Acupuncture Treatment Is Safe

Sept. 4, 2001 -- Acupuncture is a relatively safe form of treatment, according to two studies published in the Sept. 1 issue of the British Medical Journal.

"The popularity of acupuncture has been growing hugely in recent years, and people are asking, 'Is it safe?'" says Hugh MacPherson, PhD, lead author of one of the papers. "Our survey looked at a very large sample and found no serious adverse events." MacPherson is the research director of the Foundation for Traditional Chinese Medicine in York, England.

In this study, British acupuncturists mailed in a report of any problems occurring during or immediately after acupuncture treatment. They reported on more than 34,000 treatments during one month in 2000 and found no serious problems.

"Comparison of the adverse event rate for acupuncture with those of drugs routinely prescribed in primary care suggests that acupuncture is a relatively safe form of treatment," the authors write.

"For example, many people use acupuncture for chronic pain," MacPherson says. "When you look at nonsteroidal anti-inflammatories, which are medications commonly used for chronic pain, you find gastrointestinal complications which can lead to death."

In the second study, 78 doctors and physiotherapists recorded any problems between June 1998 and February 2000. They reported no serious problems and 671 minor problems, such as bleeding or pain when a needle was inserted, per 10,000 acupuncture treatments.

"I'm very pleased to see this sort of research being done," says David L. Boyd, PhD, LAc. "Everything about acupuncture needs to be researched very carefully to separate fact from fiction." Boyd is executive director of the center for health and healing at St. Vincent Medical Center in Los Angeles and serves on the National Commission for Acupressure and Oriental Medicine.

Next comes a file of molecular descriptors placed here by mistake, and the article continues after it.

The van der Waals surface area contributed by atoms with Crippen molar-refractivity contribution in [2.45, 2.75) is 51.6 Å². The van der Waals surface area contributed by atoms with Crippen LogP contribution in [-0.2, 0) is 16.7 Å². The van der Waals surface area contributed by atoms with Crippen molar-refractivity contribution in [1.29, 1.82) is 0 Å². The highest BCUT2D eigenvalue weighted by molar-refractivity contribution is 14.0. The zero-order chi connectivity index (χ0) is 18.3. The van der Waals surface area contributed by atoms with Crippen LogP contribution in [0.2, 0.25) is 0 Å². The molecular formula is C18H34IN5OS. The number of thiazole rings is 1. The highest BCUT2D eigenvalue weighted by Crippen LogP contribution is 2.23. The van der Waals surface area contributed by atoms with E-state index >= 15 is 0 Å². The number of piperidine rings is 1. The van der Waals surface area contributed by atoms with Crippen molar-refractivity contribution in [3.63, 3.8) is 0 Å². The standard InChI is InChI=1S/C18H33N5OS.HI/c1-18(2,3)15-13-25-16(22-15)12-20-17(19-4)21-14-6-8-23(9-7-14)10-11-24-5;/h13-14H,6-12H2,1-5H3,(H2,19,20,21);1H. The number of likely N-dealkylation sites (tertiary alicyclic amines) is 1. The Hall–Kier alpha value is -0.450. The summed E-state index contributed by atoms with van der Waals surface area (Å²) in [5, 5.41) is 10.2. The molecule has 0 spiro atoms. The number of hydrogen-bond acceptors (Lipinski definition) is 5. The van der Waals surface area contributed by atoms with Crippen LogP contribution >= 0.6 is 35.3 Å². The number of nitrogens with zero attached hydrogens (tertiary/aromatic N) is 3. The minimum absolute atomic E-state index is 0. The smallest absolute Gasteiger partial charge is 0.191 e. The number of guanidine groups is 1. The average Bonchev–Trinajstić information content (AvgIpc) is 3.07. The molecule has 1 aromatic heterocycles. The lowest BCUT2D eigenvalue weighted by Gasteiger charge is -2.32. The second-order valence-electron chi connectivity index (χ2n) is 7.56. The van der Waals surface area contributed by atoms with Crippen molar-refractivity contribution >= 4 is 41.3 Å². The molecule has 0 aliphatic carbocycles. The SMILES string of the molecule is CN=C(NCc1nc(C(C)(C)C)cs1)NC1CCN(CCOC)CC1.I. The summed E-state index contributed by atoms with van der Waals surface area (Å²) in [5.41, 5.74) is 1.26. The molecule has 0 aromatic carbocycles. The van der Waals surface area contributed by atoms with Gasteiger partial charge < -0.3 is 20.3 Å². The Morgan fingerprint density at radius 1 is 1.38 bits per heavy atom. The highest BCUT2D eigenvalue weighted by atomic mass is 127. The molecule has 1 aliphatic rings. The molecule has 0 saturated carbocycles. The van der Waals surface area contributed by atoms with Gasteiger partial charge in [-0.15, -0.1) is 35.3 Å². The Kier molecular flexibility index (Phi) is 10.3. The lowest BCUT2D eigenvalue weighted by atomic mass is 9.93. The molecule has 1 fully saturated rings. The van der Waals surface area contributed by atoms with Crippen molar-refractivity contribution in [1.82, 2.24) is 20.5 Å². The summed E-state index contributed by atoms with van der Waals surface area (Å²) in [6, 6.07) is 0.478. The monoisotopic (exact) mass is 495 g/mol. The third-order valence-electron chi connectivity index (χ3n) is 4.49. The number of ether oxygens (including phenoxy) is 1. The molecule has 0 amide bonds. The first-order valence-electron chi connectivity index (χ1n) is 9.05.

"Non-physician acupuncturists are the fastest-growing category of health professionals in the United States, says James Dillard, MD, DC, LAc. "People are looking for alternatives to surgery and conventional drugs because they are concerned about adverse reactions and side effects and prefer a gentler form of treatment." Dillard is the author of Alternative Medicine for Dummies.

Available research indicates that acupuncture is particularly effective in treating pain and nausea, Dillard says.

"The best papers have been done on arthritis, facial pain, low back pain, and nausea," he says. "Other conditions have not been well researched, so we don't have the data yet to know whether acupuncture could be effective."

While acupuncture is generally a safe procedure, the studies did find occasional minor problems, such as needles left in patients by mistake, headaches after treatment, and drowsiness.

"Acupuncture needles are so tiny, sometimes you don't see them," Boyd says. "At our hospital we are requiring needle counts before and after treatment to prevent this problem."

Every person reacts to treatment differently, MacPherson says. Most often people feel energized or relaxed.

"However, some people do feel drowsy or dizzy. These are quite normal reactions and may simply indicate the treatment is having a positive effect on the patient's problem. Of course, if you're feeling dizzy or drowsy, you should stay in the doctor's waiting room for a few minutes before you drive home," he says.